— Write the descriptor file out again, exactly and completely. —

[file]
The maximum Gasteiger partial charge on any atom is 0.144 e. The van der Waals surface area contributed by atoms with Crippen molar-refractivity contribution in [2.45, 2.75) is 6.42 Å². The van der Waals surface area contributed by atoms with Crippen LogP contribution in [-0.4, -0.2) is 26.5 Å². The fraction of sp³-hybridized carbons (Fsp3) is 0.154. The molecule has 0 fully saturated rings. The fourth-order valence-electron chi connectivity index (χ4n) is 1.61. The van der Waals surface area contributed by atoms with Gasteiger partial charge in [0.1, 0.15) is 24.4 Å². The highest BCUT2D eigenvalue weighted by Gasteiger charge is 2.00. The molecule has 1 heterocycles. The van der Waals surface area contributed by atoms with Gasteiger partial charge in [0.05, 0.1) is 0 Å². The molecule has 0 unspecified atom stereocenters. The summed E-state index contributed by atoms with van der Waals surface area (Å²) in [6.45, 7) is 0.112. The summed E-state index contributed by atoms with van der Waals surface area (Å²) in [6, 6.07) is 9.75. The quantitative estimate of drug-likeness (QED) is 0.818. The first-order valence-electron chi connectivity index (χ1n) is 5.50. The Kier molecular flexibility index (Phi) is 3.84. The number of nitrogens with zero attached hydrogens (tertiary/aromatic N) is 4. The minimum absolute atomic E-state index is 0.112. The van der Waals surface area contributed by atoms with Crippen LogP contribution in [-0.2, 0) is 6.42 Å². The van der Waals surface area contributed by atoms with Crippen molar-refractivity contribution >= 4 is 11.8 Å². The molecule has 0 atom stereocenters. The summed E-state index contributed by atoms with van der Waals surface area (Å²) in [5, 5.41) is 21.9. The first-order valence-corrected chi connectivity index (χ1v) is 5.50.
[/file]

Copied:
The maximum Gasteiger partial charge on any atom is 0.144 e. The van der Waals surface area contributed by atoms with Crippen molar-refractivity contribution in [2.45, 2.75) is 6.42 Å². The van der Waals surface area contributed by atoms with Crippen LogP contribution in [-0.4, -0.2) is 26.5 Å². The fraction of sp³-hybridized carbons (Fsp3) is 0.154. The molecule has 0 fully saturated rings. The fourth-order valence-electron chi connectivity index (χ4n) is 1.61. The van der Waals surface area contributed by atoms with Gasteiger partial charge in [0.1, 0.15) is 24.4 Å². The highest BCUT2D eigenvalue weighted by Gasteiger charge is 2.00. The molecule has 1 heterocycles. The van der Waals surface area contributed by atoms with Gasteiger partial charge in [0.05, 0.1) is 0 Å². The molecule has 0 unspecified atom stereocenters. The summed E-state index contributed by atoms with van der Waals surface area (Å²) in [6.45, 7) is 0.112. The summed E-state index contributed by atoms with van der Waals surface area (Å²) in [6, 6.07) is 9.75. The quantitative estimate of drug-likeness (QED) is 0.818. The first-order valence-electron chi connectivity index (χ1n) is 5.50. The Kier molecular flexibility index (Phi) is 3.84. The number of nitrogens with zero attached hydrogens (tertiary/aromatic N) is 4. The minimum absolute atomic E-state index is 0.112. The van der Waals surface area contributed by atoms with Crippen LogP contribution in [-0.2, 0) is 6.42 Å². The van der Waals surface area contributed by atoms with Crippen molar-refractivity contribution >= 4 is 11.8 Å². The molecule has 0 atom stereocenters. The summed E-state index contributed by atoms with van der Waals surface area (Å²) in [5, 5.41) is 21.9. The first-order valence-corrected chi connectivity index (χ1v) is 5.50.